What is Quality Traffic?

What is Quality Traffic?

Many people talk about having quality domain traffic but what does “quality” actually mean? In this article, I’m going to attempt to unpack "quality” and from who's perspective.Escrow.com

Domain owners often confuse quality as being a measurement of the level of real human versus bot traffic. On the other hand, advertisers define quality as traffic that converts for them. Who is right and are these sensible definitions for quality?

Recognised versus unrecognised traffic is the ratio of the views over the URLs for a domain name. Remember views are what the parking companies report while URLs are the unfiltered raw traffic for a domain. This is also the measurement of how much traffic is effectively dropped by a parking company as they deem it either a bot or unacceptable for one or another reason. The assumption is the greater the ratio of views to URLs the better the traffic quality.

Let’s imagine I have a views to URLs ratio of one (ie. A perfect score). There are a number of other filters the traffic flows through before an advertiser deems a traffic source as containing high quality. Let’s break these steps down.

A user clicks on an advertising link.

A domain with a high Click Through Rate (CTR) suggests there is an appropriate match between the traffic (ie. Users) and what is being displayed. The user is enticed to click on an advertisement to find out more information.

If the user was interested in games and the page had mortgage advertisements, then there is a mismatch and the CTR would reflect a lower number.

This sounds pretty obvious until we consider that a couple of years ago Google changed their advertising from being context sensitive to psychographically targeting the end user. In other words, previously if a user went to beds.com they would see bed related advertisements. This has now changed so that if I go to beds.com, it may also display hotels for Bali because Google knows I’ve been searching for a good vacation spot.

This also means we can't judge the content of a parked page simply by going to it ourselves....which is a little disappointing because it was so easy in the past to match the traffic to the advertisers.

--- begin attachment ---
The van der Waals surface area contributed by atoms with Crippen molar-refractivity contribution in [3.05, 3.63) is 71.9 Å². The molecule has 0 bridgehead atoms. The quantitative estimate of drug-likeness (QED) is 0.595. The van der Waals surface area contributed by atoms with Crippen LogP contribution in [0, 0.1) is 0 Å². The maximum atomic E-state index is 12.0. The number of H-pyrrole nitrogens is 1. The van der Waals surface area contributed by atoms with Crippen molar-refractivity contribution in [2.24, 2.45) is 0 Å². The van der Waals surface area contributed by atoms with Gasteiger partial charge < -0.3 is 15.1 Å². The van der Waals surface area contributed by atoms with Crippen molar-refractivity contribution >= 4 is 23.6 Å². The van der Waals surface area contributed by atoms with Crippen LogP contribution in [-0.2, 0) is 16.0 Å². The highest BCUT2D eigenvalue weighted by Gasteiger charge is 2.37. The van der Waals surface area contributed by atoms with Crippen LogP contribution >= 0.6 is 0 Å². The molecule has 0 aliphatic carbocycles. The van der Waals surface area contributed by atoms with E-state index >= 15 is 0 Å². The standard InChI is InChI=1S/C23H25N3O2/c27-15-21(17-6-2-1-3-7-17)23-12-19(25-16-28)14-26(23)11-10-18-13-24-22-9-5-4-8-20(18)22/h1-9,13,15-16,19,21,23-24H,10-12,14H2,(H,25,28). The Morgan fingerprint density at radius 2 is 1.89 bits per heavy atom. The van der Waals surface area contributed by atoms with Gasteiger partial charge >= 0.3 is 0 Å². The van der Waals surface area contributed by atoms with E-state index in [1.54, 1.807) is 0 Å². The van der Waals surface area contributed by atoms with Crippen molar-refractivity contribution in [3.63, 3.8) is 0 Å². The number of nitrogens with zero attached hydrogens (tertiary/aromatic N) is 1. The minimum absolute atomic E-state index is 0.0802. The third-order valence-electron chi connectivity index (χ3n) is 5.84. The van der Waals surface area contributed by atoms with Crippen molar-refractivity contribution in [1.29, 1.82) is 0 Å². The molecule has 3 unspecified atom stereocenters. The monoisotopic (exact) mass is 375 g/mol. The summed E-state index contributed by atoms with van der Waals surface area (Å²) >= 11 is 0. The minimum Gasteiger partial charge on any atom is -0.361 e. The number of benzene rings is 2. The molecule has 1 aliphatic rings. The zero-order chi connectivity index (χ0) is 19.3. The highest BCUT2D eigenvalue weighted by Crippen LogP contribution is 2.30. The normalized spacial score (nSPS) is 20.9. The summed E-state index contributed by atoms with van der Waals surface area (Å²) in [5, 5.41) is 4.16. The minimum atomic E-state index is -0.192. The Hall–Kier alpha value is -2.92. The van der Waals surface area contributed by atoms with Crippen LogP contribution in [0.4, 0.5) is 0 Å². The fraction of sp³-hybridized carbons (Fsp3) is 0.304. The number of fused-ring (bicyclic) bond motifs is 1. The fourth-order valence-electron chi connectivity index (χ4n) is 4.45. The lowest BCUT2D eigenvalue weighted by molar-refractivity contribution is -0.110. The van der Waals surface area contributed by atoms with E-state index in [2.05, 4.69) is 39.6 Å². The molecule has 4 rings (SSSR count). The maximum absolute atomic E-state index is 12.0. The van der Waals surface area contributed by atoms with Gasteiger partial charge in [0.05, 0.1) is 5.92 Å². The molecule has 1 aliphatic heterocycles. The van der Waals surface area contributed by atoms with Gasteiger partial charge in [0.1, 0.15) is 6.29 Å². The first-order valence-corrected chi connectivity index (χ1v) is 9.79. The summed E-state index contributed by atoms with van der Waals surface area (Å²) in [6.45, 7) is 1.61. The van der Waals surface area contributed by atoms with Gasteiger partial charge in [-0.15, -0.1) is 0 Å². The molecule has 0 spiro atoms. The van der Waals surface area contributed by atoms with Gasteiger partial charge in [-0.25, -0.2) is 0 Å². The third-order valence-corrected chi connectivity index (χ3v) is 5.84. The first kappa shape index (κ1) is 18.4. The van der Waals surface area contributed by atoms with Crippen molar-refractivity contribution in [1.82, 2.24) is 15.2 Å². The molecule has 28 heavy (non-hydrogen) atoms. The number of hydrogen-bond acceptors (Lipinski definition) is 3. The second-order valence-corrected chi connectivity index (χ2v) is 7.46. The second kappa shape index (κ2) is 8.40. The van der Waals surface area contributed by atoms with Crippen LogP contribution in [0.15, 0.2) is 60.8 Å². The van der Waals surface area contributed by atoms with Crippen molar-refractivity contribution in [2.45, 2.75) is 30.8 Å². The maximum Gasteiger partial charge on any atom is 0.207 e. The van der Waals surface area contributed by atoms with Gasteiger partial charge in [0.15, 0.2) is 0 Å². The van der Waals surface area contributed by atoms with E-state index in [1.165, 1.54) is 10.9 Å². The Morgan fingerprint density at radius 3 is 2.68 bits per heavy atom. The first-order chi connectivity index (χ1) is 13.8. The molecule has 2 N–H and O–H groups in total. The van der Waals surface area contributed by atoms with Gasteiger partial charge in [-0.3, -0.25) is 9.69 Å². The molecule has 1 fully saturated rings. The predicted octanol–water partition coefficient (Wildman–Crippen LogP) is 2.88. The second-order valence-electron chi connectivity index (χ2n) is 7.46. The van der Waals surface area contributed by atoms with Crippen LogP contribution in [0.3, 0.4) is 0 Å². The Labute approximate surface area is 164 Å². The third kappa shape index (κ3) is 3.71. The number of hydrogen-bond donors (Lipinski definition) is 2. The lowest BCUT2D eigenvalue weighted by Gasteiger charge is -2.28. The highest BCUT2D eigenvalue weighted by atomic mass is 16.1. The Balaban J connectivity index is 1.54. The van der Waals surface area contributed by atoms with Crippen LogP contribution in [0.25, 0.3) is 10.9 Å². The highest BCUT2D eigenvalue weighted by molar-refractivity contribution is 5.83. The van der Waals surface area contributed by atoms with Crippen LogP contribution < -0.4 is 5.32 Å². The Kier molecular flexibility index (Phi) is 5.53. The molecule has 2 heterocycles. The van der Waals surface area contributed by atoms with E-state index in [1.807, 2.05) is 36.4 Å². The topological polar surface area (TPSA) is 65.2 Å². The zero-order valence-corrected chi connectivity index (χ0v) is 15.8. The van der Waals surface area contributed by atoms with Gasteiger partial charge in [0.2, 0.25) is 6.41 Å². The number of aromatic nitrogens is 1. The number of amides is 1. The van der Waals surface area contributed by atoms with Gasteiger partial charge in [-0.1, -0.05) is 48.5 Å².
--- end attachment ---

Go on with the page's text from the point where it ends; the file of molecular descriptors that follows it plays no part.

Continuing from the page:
Advertiser’s Website Convinces User to Begin Buying Process

After clicking on the advertisement, the user is faced with the sales pitch to entice them to buy the product. This is completely out of the hands of the domain owner that sent the traffic but is an important part of the overall quality process from the perspective of the advertiser. The goal is to have the user begin the purchasing process by adding the item to their shopping cart.

User Pays for the Shopping Cart

The advertiser only earns money when the user puts their hand in their pocket and actually pays for the shopping cart. Without this singular event no advertiser would ever buy any advertising. This is one of the reasons why advertisers regard converting traffic as quality traffic.

If we were to take these steps and create a mathematical formula, then it would look something like this:

URLs X Parking Filter = Views

Views x CTR X Click on Specific advertisement = Traffic to advertiser website

Traffic to advertiser X % Who Complete Purchase action = Shopping cart filled

Shopping cart filled X % of people that pay = sale

This means that a sale is a fraction of the total URLs that first went to a domain name. An advertiser is often blissfully unaware of many of the intermediate steps and focuses their attention on their total sales divided by how much they paid in advertising. This provides them the gross return on their investment. This is a simplistic view but it will do for illustrative purposes.

The problem with this whole process is quality is being defined in terms of sales. What happens if the advertisers pitch attracts the wrong type of potential buyer? What if the sales pitch on the advertiser’s website is really poor? What if the advertiser’s website just looks horrible and has a clunky shopping cart system?

There are so many factors that go into the sales event that are out of the control of the domain owner so why should the domain owner suffer? Ultimately it’s because the advertiser is the one that pays the cash.

So what can a domain owner influence? The only thing they can do is potentially increase the CTR by better matching the contents of a page to the advertiser…..but as we discussed earlier this has largely (not completely) been circumvented by Google’s psychographic targeting systems.

What some domain owners have done in the past is pick up their traffic and move it one hundred percent to a direct advertiser that will hopefully value it. For example, this means taking your travel traffic and pointing it at a travel website.